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How Voting System Insecurities are Being Played - A Case Study in Georgia

By Wendy Gloffke, PhD

Here we present and discuss a lawsuit, Curling vs Kemp, that was filed by Democrat-affiliated groups over an election which put Karen Handel in as Georgia’s first Republican woman ever elected to Congress. The description of the issues with electronic voting machines is interesting. It’s a great illustration of how the Democrats used electronic voting machine issues to contest election results. The arguments put forth about electronic voting most likely apply across the board.



“In Curling v. Kemp, two groups of Georgia voters contend that Georgia’s old paperless voting machines are so unreliable that they compromise the plaintiffs’ constitutional right to vote. In ruling on the voters’ motion for preliminary injunction, Judge Amy Totenberg held that the plaintiffs had demonstrated a likelihood of success on the merits—in other words, Georgia’s insecure voting system likely violated their constitutional rights. While the court declined to order relief in time for the 2018 elections, the ruling suggests that Georgia may eventually be ordered to move to a more secure voting system.”

Reference: Mardsen J. Federal Court Ruling in Georgia Shows Judges Have a Role to Play in Election Security. October 12, 2018. Lawfare. Available at https://www.lawfareblog.com/federal-court-ruling-georgia-shows-judges-have-role-play-election-security

The Brennan Center for Justice framed the decision on the case as follows:

“At first glance, Tuesday’s federal court ruling allowing Georgia to use insecure all-electronic voting machines in the midterms was a defeat for advocates seeking safe, accurate and fair elections.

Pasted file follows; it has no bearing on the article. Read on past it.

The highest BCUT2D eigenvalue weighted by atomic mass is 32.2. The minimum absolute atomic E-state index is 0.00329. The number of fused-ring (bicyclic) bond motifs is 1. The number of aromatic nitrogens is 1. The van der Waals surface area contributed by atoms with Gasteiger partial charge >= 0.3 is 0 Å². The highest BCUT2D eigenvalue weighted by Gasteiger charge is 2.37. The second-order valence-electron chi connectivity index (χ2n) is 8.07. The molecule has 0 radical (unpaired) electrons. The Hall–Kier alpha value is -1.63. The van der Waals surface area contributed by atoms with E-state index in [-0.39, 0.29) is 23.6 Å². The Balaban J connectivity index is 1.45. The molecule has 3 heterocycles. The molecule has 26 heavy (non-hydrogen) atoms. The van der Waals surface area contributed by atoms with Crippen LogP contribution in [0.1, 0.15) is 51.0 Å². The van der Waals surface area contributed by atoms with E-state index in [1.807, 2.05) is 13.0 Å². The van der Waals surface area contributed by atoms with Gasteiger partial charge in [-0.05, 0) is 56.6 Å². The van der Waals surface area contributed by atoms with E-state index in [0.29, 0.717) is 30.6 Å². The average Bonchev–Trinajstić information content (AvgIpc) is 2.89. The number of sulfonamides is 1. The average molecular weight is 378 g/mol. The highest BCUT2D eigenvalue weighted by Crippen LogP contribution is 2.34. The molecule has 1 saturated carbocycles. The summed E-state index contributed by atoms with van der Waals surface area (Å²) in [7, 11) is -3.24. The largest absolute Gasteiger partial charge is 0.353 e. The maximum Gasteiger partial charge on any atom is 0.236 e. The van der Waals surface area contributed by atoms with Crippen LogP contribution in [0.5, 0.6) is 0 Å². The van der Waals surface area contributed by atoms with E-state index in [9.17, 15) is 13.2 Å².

But a deeper look at the 46-page decision in Curling v. Kemp reveals that it lays the groundwork for other states to finally abandon vulnerable all-electronic voting systems and replace them with those that leave a tangible, concrete paper trail.

The only reason U.S. District Judge Amy Totenberg did not order Georgia to adopt such a system now, she wrote, is because of the short time-frame

before the November election. With early voting set to begin in only a few weeks, replacing the all-electronic machines with those that produce paper receipts, she said, would be unduly disruptive and sow confusion.”

Reference: Codrington III, WU. A Temporary Loss Could be a Big Win for Secure Voting. Spet. 19, 2018. Available at https://www.brennancenter.org/our-work/analysis-opinion/temporary-loss-could-be-big-win-secure-voting.

We can't have this both ways. If the machines are insecure, which we believe they are, then that can't be hotly contested when one side wins but said to not be a problem if another side wins. then we have the situation of the loudest and most energetic side winning public opinion not based on actual security of the vote, but on a case-by-case argument.

This is not at all how a fair and reasoned national voting system should work. It is neither balanced, fair, nor secure. We Must go back to paper voting until these issues are resolved.

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